Grad schools grapple with Europe’s new college plan

By Joel Lanceta

The University’s Graduate Schools are expecting difficulties with a broad new European plan that harmonizes the continent’s fragmented educational system but reduces the undergraduate education to three years.

Chicago does not officially recognize the new three-year degrees—dubbed the “Bologna process” after the Italian city where it was founded—highlighting differences between American and European higher education systems.

“In general, we recognize the three-year degrees from the UK, but we have not usually admitted students whose total number of years heading up to graduate school do not add up to the same number of years required for U.S. students in general,” said Lois Stein, the dean of students in the Social Sciences division.

She said that while the University has yet to specifically respond to the Bologna process, the general consensus is that when the University receives applications from graduates of the three-year degrees, they will not be looked upon favorably.

The Bologna plan is a massive undertaking by European universities, started in 1999 to harmonize the continent’s collegiate system into a more comparable, compatible and coherent environment of higher education between nations. The objective, called the European Higher Education Area, will allow greater academic mobility for undergraduate and graduate students in Europe to study in different countries, permitting students to earn a bachelor’s degree in one country and then to receive a masters’ in another.

Many of the programs initiated by the Bologna process are replacing the traditional German university model of the late 19th century, on which the University of Chicago was based.

According to Tamara Felden, the director of the Office of International Affairs in the University, the University is currently assessing the new three-year degrees, since it anticipates receiving applications from European students who have completed the three-year degree program. She emphasized that the first Bologna class graduated this past spring.

Forty European nations signed the Bologna declaration, recognizing the three-year undergraduate degrees and two-year master’s degrees.

According to an October 5 article in the Chronicle of Higher Education, a recent survey of admissions officers at 90 higher-education institutions in the United States and Canada found that 68 percent said they would consider only applicants who had degrees from four-year undergraduate programs.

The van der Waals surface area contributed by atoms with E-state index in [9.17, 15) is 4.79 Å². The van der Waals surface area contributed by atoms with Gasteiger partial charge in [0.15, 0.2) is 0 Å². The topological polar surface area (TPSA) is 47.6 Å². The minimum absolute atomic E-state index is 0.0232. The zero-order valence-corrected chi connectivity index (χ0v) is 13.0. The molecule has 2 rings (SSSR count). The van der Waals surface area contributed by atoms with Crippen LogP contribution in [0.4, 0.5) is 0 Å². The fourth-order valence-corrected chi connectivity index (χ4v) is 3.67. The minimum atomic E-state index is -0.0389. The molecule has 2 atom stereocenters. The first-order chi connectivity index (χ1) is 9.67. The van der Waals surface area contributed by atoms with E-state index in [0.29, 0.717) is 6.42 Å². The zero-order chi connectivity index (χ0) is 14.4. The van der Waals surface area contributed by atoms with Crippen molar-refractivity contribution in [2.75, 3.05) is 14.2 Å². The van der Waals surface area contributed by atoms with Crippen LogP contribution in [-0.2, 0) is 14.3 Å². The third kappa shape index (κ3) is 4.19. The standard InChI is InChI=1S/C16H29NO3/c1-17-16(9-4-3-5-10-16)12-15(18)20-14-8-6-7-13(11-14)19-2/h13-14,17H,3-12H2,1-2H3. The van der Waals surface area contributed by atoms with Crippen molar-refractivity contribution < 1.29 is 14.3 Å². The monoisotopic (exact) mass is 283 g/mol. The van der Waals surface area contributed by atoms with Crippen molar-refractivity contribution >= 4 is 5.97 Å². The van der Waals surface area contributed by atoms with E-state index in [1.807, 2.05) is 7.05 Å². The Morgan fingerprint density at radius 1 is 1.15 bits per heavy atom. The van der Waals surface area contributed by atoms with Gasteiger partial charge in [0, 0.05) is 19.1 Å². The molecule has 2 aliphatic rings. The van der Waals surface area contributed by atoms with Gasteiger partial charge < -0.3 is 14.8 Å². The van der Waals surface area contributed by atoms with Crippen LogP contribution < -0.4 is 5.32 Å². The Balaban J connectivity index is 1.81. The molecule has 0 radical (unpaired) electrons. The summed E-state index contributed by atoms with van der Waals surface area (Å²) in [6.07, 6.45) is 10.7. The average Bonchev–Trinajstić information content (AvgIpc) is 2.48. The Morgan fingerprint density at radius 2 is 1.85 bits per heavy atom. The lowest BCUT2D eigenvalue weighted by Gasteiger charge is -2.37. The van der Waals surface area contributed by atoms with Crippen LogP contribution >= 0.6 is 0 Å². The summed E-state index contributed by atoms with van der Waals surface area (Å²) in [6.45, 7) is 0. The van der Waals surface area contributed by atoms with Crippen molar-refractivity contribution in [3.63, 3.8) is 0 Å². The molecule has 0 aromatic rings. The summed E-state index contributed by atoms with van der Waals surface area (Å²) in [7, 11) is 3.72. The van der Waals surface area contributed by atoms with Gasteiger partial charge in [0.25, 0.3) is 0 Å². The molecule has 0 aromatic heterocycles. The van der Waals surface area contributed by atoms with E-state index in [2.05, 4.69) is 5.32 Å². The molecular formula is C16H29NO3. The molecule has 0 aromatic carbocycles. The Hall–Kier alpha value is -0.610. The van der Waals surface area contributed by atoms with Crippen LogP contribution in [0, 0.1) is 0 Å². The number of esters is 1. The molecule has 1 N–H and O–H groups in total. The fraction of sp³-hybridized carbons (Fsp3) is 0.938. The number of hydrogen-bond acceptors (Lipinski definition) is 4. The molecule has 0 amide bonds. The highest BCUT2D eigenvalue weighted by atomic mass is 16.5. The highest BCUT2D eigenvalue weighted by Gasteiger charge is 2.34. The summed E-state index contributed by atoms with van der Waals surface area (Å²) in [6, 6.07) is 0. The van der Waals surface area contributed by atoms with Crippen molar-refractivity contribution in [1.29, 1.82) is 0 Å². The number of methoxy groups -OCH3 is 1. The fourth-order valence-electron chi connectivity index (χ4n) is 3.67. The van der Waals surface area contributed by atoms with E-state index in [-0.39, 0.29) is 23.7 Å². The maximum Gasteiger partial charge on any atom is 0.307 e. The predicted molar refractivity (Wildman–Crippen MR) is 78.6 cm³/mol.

Among administrators, there is a sentiment that the extra year in college is beneficial for two reasons, according to Stein. ” It will allow them to receive a broad liberal education, and the time spent as an undergraduate gives sufficient preparation for the students in their specialization,” Stein said. “Also, many students applying abroad apply after earning a master’s degree to increase their graduate opportunities.”

Stein added that the Bologna process is a new consideration for admissions of international students in the University. While there are no conclusions yet on the program, Stein said, the University will probably stand by their recommendation of four undergraduate years.

Felden said that the University will evaluate the Bologna process with other universities and information provided by the Association of International Educators and the American Association of Collegiate Registrars and Admission Officers.

“We will do this by an extensive comparison of sample European credentials earned outside of the context of the Bologna process, sample credentials resulting from the Bologna process, and sample credentials from U.S. institutions,” Felden said. “By the time applications for fall 2005 are received, the University anticipates having developed a policy regarding credentials earned under the Bologna process.”

Winnifred Sullivan, the dean of students at the Divinity School, said that European students applying to the school have already gotten their masters’ degrees and are earning their Ph.D.s.

“We don’t have a large amount of students applying for masters’ abroad because of the limited number of full scholarships we can provide,” Sullivan said. “We have a highly individualized application review system; we consider the number of years spent on each degree and the transcripts and scores of the students.”